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    1. At least I shook Phil McConkey's hand.
      Oh, I also saw the Pope at Easter Mass. John Paul II. I didn't shout, "You ROCK, Your Holiness!" Didn't think that was appropriate. Even though I'm Catholic.

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  4. Ali was a fair comedian, but Howard Cosell took all his jibes on the chin like a pro. It's a pity you didn't catch him in his prime, he might have put you on the payroll. I bet you could have written him better lines than that jackass Bundini.

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    1. Watching him and Cosell in their later years was a hoot.

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  5. How amazing that he acknowledged your greeting :) this post gave me chills just reading that. I would argue that he is the most famous athlete in the history of the world...

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    1. His raised fist was really neat. I knew it had nothing to do with the goat. More than likely.

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  6. Of all places to meet him! I can't say he was my hero at that time, but I admired him because he was willing to pay the price for what he believed.

    I also had an encounter with him in 1984. I used to work in Washington D.C. and lived there for about six months. One night a friend and I were walking down the street and were very surprised when we saw him walking right towards us. He stopped and said hello to us. He introduced himself (like we didn't already know who he was) and asked us our names. The three of us just stood there and shot-the-shit for about 15 minutes! I'd write more, but heck, this comment is turning into a blog post! Thanks Al!

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    1. How cool is that? Like you, I admire the fact he was man enough to take the consequences for his beliefs.

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  7. Awe that's really cool. I have to admit I was impressed with his life after listening to the tributes all weekend.

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    1. It felt like I was piling on with this kinda, sorta tribute. But, I thought it was pretty neat in a surreal way.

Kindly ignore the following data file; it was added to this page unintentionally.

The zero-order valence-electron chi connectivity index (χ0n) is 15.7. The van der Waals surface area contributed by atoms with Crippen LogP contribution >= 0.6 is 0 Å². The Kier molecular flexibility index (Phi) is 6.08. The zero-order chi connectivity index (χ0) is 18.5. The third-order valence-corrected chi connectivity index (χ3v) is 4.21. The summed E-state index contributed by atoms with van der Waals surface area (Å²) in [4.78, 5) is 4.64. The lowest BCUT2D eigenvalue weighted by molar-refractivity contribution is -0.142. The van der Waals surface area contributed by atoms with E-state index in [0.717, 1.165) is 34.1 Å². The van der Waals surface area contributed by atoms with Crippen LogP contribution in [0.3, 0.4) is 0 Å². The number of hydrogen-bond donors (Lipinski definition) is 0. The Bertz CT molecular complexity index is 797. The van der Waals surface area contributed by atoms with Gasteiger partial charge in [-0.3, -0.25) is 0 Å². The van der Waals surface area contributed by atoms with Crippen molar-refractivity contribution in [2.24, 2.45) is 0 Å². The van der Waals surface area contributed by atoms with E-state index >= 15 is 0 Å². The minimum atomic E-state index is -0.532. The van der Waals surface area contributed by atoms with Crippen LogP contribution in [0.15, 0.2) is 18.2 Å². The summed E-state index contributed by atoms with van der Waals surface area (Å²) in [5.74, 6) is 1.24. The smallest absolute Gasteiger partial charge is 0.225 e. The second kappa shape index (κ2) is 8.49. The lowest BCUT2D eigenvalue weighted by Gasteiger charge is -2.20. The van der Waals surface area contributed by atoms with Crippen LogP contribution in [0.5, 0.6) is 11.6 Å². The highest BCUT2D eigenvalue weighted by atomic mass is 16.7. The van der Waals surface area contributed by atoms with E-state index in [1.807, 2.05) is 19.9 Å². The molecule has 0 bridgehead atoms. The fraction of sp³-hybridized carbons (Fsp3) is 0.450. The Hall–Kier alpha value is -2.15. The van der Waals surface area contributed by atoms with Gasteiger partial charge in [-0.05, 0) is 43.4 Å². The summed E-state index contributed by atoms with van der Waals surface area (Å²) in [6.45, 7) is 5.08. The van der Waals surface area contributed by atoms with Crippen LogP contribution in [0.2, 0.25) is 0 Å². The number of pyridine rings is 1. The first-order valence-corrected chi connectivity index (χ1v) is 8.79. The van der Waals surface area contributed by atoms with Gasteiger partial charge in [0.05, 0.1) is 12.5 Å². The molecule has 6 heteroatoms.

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  8. I'm not going to pretend to be a fan of him either. I don't even like boxing. But he was a major deal to many people, all of whom lost a hero. That's always going to be sad. Rest in peace Ali.

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  9. Yeah, well, I see what you mean.

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    1. It was really something. It was sad, in a way.

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  10. Aww, very cool that you saw him!

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    1. Being a slacker on a pier had its advantages.

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  11. Well at least he let you still float on your boat for not saving him any goat. Nice little rhyme note. haha Never a fan of boxing or him, but he did touch many indeed.

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    1. Very true.
      As far as your compliment?
      Thank you.

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  12. He lived a long time with Parkinson's. A lot of people with it end up dying from pneumonia. That's what my husband's grandmother had. He gave it a good go.

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    1. I read that he was hospitalized with pneumonia. Sad, very sad.

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  13. Ali and Cosell reminded me of a modern Laurel and Hardy and brought as much joy, but in a different way.